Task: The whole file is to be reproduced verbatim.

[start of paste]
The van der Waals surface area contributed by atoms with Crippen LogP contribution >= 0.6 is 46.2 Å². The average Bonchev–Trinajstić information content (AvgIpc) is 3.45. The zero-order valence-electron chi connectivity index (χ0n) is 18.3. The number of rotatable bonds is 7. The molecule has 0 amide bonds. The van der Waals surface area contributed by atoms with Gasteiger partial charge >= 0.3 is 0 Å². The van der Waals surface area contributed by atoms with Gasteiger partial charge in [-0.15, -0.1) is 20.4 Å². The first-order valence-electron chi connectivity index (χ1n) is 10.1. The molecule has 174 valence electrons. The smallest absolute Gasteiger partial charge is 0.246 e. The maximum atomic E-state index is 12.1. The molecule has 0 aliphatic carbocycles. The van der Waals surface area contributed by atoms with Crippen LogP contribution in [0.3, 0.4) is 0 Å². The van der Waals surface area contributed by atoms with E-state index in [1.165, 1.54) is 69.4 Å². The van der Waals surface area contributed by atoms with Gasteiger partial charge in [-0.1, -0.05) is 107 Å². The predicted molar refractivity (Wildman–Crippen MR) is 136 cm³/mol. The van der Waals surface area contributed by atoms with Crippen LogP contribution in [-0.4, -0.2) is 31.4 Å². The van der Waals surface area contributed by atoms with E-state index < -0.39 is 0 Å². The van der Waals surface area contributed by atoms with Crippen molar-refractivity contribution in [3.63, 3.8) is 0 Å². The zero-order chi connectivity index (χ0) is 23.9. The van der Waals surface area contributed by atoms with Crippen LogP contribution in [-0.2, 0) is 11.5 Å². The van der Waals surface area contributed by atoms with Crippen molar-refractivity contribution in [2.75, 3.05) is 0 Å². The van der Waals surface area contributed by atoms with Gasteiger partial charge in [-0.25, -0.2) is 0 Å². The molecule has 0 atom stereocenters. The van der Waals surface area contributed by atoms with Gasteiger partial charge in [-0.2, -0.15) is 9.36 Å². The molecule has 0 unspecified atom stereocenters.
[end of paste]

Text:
The van der Waals surface area contributed by atoms with Crippen LogP contribution >= 0.6 is 46.2 Å². The average Bonchev–Trinajstić information content (AvgIpc) is 3.45. The zero-order valence-electron chi connectivity index (χ0n) is 18.3. The number of rotatable bonds is 7. The molecule has 0 amide bonds. The van der Waals surface area contributed by atoms with Gasteiger partial charge >= 0.3 is 0 Å². The van der Waals surface area contributed by atoms with Gasteiger partial charge in [-0.15, -0.1) is 20.4 Å². The first-order valence-electron chi connectivity index (χ1n) is 10.1. The molecule has 174 valence electrons. The smallest absolute Gasteiger partial charge is 0.246 e. The maximum atomic E-state index is 12.1. The molecule has 0 aliphatic carbocycles. The van der Waals surface area contributed by atoms with Crippen LogP contribution in [0.3, 0.4) is 0 Å². The van der Waals surface area contributed by atoms with E-state index in [1.165, 1.54) is 69.4 Å². The van der Waals surface area contributed by atoms with Gasteiger partial charge in [-0.1, -0.05) is 107 Å². The predicted molar refractivity (Wildman–Crippen MR) is 136 cm³/mol. The van der Waals surface area contributed by atoms with Crippen LogP contribution in [-0.4, -0.2) is 31.4 Å². The van der Waals surface area contributed by atoms with E-state index < -0.39 is 0 Å². The van der Waals surface area contributed by atoms with Crippen molar-refractivity contribution in [3.63, 3.8) is 0 Å². The zero-order chi connectivity index (χ0) is 23.9. The van der Waals surface area contributed by atoms with Crippen LogP contribution in [-0.2, 0) is 11.5 Å². The van der Waals surface area contributed by atoms with Crippen molar-refractivity contribution in [2.75, 3.05) is 0 Å². The van der Waals surface area contributed by atoms with Gasteiger partial charge in [-0.25, -0.2) is 0 Å². The molecule has 0 atom stereocenters. The van der Waals surface area contributed by atoms with Gasteiger partial charge in [-0.2, -0.15) is 9.36 Å². The molecule has 0 unspecified atom stereocenters.